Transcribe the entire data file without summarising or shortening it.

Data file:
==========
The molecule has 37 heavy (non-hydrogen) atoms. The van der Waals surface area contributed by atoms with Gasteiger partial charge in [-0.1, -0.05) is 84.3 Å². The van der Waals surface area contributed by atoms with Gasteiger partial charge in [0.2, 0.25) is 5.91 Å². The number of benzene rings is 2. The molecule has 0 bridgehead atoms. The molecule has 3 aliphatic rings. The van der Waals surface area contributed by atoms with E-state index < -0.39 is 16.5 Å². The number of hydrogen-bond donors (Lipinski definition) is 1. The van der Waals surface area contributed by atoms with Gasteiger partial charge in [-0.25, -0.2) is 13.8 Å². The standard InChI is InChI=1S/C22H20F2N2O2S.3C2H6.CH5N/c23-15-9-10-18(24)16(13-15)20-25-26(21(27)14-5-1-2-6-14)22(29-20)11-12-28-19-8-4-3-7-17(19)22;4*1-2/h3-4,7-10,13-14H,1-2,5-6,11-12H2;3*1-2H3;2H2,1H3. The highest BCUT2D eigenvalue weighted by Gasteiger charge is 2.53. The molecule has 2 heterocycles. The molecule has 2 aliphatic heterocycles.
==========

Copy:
The molecule has 37 heavy (non-hydrogen) atoms. The van der Waals surface area contributed by atoms with Gasteiger partial charge in [-0.1, -0.05) is 84.3 Å². The van der Waals surface area contributed by atoms with Gasteiger partial charge in [0.2, 0.25) is 5.91 Å². The number of benzene rings is 2. The molecule has 0 bridgehead atoms. The molecule has 3 aliphatic rings. The van der Waals surface area contributed by atoms with E-state index < -0.39 is 16.5 Å². The number of hydrogen-bond donors (Lipinski definition) is 1. The van der Waals surface area contributed by atoms with Gasteiger partial charge in [-0.25, -0.2) is 13.8 Å². The standard InChI is InChI=1S/C22H20F2N2O2S.3C2H6.CH5N/c23-15-9-10-18(24)16(13-15)20-25-26(21(27)14-5-1-2-6-14)22(29-20)11-12-28-19-8-4-3-7-17(19)22;4*1-2/h3-4,7-10,13-14H,1-2,5-6,11-12H2;3*1-2H3;2H2,1H3. The highest BCUT2D eigenvalue weighted by Gasteiger charge is 2.53. The molecule has 2 heterocycles. The molecule has 2 aliphatic heterocycles.